Treating the medical and emotional effects of alopecia

Deirdre Nero's story

 
Video narrated by Deirdre Nero – Coral Gables, Florida

video-icon-tag.png Learn more from the dermatologist's perspective

I’ve had alopecia areata—an autoimmune disease that causes hair loss on the scalp and body—for almost 20 years.

It’s a really unpredictable disease. For some people, alopecia can happen really quickly—they could have a full head of hair one day and by the following week, they could be completely bald. I had patchy alopecia on my head for about ten years before it progressed to complete hair loss. At first, I just had little spots of hair loss that I could hide, but then it became more difficult to cover up.

The unpredictable nature always had me in a state of anxiety. My dermatologist, Dr. Stacy Chimento, has been so helpful both medically and emotionally. She is very aware of the depression and anxiety that people with alopecia experience, and that is incredibly helpful. It’s really important to feel comfortable speaking with your dermatologist about the more personal aspects of the disease.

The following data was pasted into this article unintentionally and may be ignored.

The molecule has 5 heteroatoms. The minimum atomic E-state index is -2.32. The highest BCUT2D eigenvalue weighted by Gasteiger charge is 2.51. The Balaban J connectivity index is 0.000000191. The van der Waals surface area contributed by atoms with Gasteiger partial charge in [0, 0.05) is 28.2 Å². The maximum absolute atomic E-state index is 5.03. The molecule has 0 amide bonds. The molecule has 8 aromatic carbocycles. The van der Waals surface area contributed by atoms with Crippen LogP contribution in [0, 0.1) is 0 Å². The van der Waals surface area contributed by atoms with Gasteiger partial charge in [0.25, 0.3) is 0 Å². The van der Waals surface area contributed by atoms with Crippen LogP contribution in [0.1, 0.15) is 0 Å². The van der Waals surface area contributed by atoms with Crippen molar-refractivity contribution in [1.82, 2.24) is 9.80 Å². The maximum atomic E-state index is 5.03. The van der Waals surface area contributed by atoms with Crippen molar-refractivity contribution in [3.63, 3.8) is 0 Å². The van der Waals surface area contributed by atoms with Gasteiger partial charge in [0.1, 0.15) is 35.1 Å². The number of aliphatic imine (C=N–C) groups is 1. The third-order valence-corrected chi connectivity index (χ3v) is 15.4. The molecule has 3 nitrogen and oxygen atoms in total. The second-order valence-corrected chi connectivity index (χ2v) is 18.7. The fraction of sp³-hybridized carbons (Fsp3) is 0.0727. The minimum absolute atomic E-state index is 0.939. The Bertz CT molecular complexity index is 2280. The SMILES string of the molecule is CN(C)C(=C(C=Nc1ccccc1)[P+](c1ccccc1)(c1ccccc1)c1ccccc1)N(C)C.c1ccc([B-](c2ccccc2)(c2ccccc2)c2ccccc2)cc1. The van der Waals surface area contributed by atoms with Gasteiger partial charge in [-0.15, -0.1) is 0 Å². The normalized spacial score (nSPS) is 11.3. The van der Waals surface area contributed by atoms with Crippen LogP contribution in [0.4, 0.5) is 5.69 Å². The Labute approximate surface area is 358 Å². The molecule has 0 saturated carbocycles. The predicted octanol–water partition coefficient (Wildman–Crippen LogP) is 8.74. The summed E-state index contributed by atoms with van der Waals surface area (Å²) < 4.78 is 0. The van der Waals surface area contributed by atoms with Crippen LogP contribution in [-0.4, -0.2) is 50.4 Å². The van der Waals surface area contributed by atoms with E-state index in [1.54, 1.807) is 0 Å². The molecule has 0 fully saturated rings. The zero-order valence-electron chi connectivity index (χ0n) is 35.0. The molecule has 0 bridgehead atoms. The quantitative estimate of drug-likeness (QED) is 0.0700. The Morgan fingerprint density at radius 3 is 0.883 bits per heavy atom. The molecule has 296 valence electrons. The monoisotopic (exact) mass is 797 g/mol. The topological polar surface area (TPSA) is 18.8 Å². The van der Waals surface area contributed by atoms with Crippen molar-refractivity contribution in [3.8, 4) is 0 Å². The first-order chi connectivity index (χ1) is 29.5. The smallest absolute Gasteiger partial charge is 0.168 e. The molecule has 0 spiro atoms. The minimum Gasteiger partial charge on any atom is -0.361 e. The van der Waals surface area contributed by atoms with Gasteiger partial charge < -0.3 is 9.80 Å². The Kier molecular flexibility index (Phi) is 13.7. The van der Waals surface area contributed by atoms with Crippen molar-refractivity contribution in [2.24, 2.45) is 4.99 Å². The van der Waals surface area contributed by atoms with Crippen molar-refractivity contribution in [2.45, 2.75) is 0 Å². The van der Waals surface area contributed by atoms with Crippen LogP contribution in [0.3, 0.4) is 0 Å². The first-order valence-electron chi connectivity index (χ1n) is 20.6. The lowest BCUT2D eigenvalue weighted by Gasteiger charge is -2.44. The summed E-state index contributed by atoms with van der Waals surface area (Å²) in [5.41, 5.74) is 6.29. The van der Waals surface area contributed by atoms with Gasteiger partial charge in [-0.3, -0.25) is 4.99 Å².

Dr. Chimento has helped me feel more like myself. She has been very compassionate and has helped regrow my eyebrows—which for me was a big deal. Your eyebrows help give expression to your face, so when I lost them, I didn’t even recognize myself, and that was really hard for me. Now I look in the mirror and think, “Okay, hi, there you are.”

It’s been a relationship that I appreciate and value.

The Dermatologist's perspective

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I started seeing Deirdre in the later phases of her condition. We’ve worked together for four years and have pursued treatments that really benefit her emotionally. Because there is no cure, I use a holistic approach and work closely with psychiatrists to help my patients with any depression and social phobia they may have. A large and important component of treating alopecia is treating related anxiety and depression.

– Stacy Chimento, MD, FAAD, Dermatologist

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